Annabelle Larsen’s wake-up call came ten years ago, when she was 37. “I was diagnosed with multiple sclerosis, and I realized that I’d better do something I really wanted to do with my life,” she says. She decided to go back to school, signing up for a writing class at The New School in New York.
A decade later, she’s in her final year at The New School, enrolled in the Riggio Honors Program for Writing and Democracy. Her health, she says, is great. “I’m extraordinarily grateful – they have a lot of drugs now that people didn’t have access to that keep people with MS in stasis so they don’t deteriorate, and they’ve been working well for me. I feel so fortunate,” she says.
Annabelle has struggled to make ends meet ever since she went back to school. “A few semesters ago, the financial aid office said they’d run out of funds, and I was devastated – I had to withdraw for that semester. Before the next semester started, I met with the head of the financial aid office. I begged and I pleaded and I told her that finishing school was my goal in life. They actually found some funds, and I was able to go back. But I had no idea when I’d ever be able to graduate – every semester I was on pins and needles waiting to hear about funding,” she says.
In early 2011, she was helping her boyfriend’s mother, who had just turned 65, sign up for Medicare. “She didn’t know where to look or what to do, but she’d been a member of AARP for a long time, and I started looking through AARP The Magazine for help. That’s where I came across the AARP Foundation Women’s Scholarship Program,” she says.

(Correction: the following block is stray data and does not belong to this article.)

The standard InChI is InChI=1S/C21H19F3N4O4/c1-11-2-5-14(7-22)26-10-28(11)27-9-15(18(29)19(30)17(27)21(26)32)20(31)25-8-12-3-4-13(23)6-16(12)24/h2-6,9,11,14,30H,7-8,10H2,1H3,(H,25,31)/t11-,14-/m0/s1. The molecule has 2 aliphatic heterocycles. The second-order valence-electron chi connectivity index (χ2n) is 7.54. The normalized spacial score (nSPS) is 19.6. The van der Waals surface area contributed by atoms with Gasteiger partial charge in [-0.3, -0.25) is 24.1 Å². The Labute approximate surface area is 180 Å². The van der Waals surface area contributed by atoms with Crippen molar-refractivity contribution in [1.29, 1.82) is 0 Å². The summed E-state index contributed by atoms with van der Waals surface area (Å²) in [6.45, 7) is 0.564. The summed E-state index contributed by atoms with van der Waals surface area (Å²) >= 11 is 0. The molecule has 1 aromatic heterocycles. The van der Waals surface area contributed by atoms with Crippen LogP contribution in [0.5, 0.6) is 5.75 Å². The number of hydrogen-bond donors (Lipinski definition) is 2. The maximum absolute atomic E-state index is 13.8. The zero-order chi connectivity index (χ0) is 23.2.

Annabelle applied, and when she received the letter telling her she had been awarded a scholarship, she was overjoyed. “It was such a breath of fresh air. I got down on my knees and thanked God,” she says. “I am so thankful to AARP Foundation for helping women out who really need it. We need all the support we can get, and it’s a fabulous, fabulous program.”
Her advice to other women who are thinking of going back to school? “Do it! Don’t be intimidated – we have a lot more to offer than we think. We’ve had so many experiences that younger people can learn from that we’re secondary teachers in a way. We have a lot to give, and people actually need to hear from us,” she says.
She credits her younger friends in the writing community at The New School for encouraging her to submit her work for publication. “I didn’t think I was good enough, but they told me I was,” she says. “As a result, two of my short stories have been published in Twelfth Street, the Riggio Honors program’s once-a-semester journal. I hope more will follow.”
Ten years in school haven’t deterred Annabelle from her love of learning. She plans to apply for graduate school to earn her MFA in writing, and then her Ph.D. “I have a lot of hopes and dreams,” she says, “and I would love to be able to teach writing. Thank you, AARP Foundation, for helping make my dreams come true.